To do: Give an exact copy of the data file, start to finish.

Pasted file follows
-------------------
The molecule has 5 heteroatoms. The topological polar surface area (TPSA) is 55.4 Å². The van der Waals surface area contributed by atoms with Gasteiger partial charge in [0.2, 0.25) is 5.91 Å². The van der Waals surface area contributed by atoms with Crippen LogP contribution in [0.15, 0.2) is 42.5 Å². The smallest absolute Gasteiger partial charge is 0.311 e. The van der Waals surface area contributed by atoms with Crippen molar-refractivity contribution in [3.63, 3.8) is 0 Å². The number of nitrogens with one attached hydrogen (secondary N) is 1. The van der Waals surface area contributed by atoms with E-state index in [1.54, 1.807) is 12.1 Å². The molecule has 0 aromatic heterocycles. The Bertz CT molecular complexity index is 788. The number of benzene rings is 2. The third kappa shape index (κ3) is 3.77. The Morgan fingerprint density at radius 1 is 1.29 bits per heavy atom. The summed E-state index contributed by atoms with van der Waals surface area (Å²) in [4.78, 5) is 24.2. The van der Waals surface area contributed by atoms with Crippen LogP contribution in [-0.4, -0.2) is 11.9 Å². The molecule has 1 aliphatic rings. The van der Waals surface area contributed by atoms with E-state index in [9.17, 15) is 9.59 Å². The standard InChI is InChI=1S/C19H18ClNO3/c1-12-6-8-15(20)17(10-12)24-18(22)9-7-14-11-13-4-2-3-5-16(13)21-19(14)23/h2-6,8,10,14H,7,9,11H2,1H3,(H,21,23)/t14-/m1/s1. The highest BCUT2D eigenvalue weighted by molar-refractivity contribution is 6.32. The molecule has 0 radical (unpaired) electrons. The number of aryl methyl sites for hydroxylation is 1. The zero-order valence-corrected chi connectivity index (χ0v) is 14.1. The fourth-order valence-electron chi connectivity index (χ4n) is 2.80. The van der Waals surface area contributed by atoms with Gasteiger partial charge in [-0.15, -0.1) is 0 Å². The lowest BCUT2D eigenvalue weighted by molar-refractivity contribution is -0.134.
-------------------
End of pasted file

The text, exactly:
The molecule has 5 heteroatoms. The topological polar surface area (TPSA) is 55.4 Å². The van der Waals surface area contributed by atoms with Gasteiger partial charge in [0.2, 0.25) is 5.91 Å². The van der Waals surface area contributed by atoms with Crippen LogP contribution in [0.15, 0.2) is 42.5 Å². The smallest absolute Gasteiger partial charge is 0.311 e. The van der Waals surface area contributed by atoms with Crippen molar-refractivity contribution in [3.63, 3.8) is 0 Å². The number of nitrogens with one attached hydrogen (secondary N) is 1. The van der Waals surface area contributed by atoms with E-state index in [1.54, 1.807) is 12.1 Å². The molecule has 0 aromatic heterocycles. The Bertz CT molecular complexity index is 788. The number of benzene rings is 2. The third kappa shape index (κ3) is 3.77. The Morgan fingerprint density at radius 1 is 1.29 bits per heavy atom. The summed E-state index contributed by atoms with van der Waals surface area (Å²) in [4.78, 5) is 24.2. The van der Waals surface area contributed by atoms with Crippen LogP contribution in [-0.4, -0.2) is 11.9 Å². The molecule has 1 aliphatic rings. The van der Waals surface area contributed by atoms with E-state index in [9.17, 15) is 9.59 Å². The standard InChI is InChI=1S/C19H18ClNO3/c1-12-6-8-15(20)17(10-12)24-18(22)9-7-14-11-13-4-2-3-5-16(13)21-19(14)23/h2-6,8,10,14H,7,9,11H2,1H3,(H,21,23)/t14-/m1/s1. The highest BCUT2D eigenvalue weighted by molar-refractivity contribution is 6.32. The molecule has 0 radical (unpaired) electrons. The number of aryl methyl sites for hydroxylation is 1. The zero-order valence-corrected chi connectivity index (χ0v) is 14.1. The fourth-order valence-electron chi connectivity index (χ4n) is 2.80. The van der Waals surface area contributed by atoms with Gasteiger partial charge in [-0.15, -0.1) is 0 Å². The lowest BCUT2D eigenvalue weighted by molar-refractivity contribution is -0.134.